Asked which tool features in the cloud are most important to Microsoft developers, Hanley said he couldn't be specific: "The strength of the Microsoft Developer Network and Microsoft's support of it are undoubtedly some of the reasons for Azure's success," he wrote back in an email message.

The survey showed, in general, multiple types of developers using cloud environments value reliability and uptime first, and price for service second. Most cloud users say security is a top concern, but among developers, it is fourth on their list of four top priorities. Number three was ease of automatic scaling, according to Hanley.

The survey further finds that developers have the most confidence in the security of their public cloud environments when they are members of a corporate enterprise development group. Ninety-three percent of the members of such groups said they were somewhat or highly confident of the security in place. Ninety-two percent of custom, system integrator, and value-added reseller developers said the same, joined by 92% of scientific developers. Eighty-three percent of original equipment manufacturer developers expressed a similar level of confidence, while only 70% of corporate workgroup developers felt somewhat or highly confident of the security in place.

Developers were more united on another issue: saving time while executing a project. Twenty-eight percent said they saved 20% of the time it would otherwise take through development in the cloud, the equivalent of a day a week, pointed out Hanley. A total of 86% said they saved some amount of time using a cloud platform.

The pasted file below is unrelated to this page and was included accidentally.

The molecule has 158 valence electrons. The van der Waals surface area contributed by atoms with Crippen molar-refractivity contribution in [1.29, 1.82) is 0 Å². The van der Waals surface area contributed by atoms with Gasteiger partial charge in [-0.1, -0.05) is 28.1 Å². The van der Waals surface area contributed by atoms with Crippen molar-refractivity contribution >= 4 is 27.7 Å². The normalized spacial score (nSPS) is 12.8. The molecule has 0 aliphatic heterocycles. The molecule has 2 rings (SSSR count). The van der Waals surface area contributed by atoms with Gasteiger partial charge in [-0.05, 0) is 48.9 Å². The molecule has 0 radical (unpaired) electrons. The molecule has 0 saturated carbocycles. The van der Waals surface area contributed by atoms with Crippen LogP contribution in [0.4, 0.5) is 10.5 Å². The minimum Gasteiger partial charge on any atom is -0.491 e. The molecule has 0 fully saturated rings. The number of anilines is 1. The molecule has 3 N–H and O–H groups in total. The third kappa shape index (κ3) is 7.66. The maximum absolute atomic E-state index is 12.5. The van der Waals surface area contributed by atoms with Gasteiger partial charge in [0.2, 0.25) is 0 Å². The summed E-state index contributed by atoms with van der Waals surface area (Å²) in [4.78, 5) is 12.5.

The reasons for saving time included: ease of access to needed systems and system storage, and redirecting time formerly spent in procurement to do development work in the cloud.

Last November, VMware's Cloud Foundry emerged as cloud developers' favorite cloud environment in which to work. Ten months later, Microsoft has risen to the top of the pack. It's possible that Heroku, part of Salesforce.com but hosting its environment on AWS, may grow to host more developers under its new ownership. Still, it's a strong Ruby on Rails development environment, and Ruby didn't make the list of top languages used in the cloud. Java remains equal to or commanding a larger number of developers than .Net, but until a survey can combine their activity across many clouds, Microsoft's Azure may remain on top.

About the Author(s)

Charles Babcock

Editor at Large, Cloud

Charles Babcock is an editor-at-large for InformationWeek and author of Management Strategies for the Cloud Revolution, a McGraw-Hill book. He is the former editor-in-chief of Digital News, former software editor of Computerworld and former technology editor of Interactive Week. He is a graduate of Syracuse University where he obtained a bachelor's degree in journalism. He joined the publication in 2003.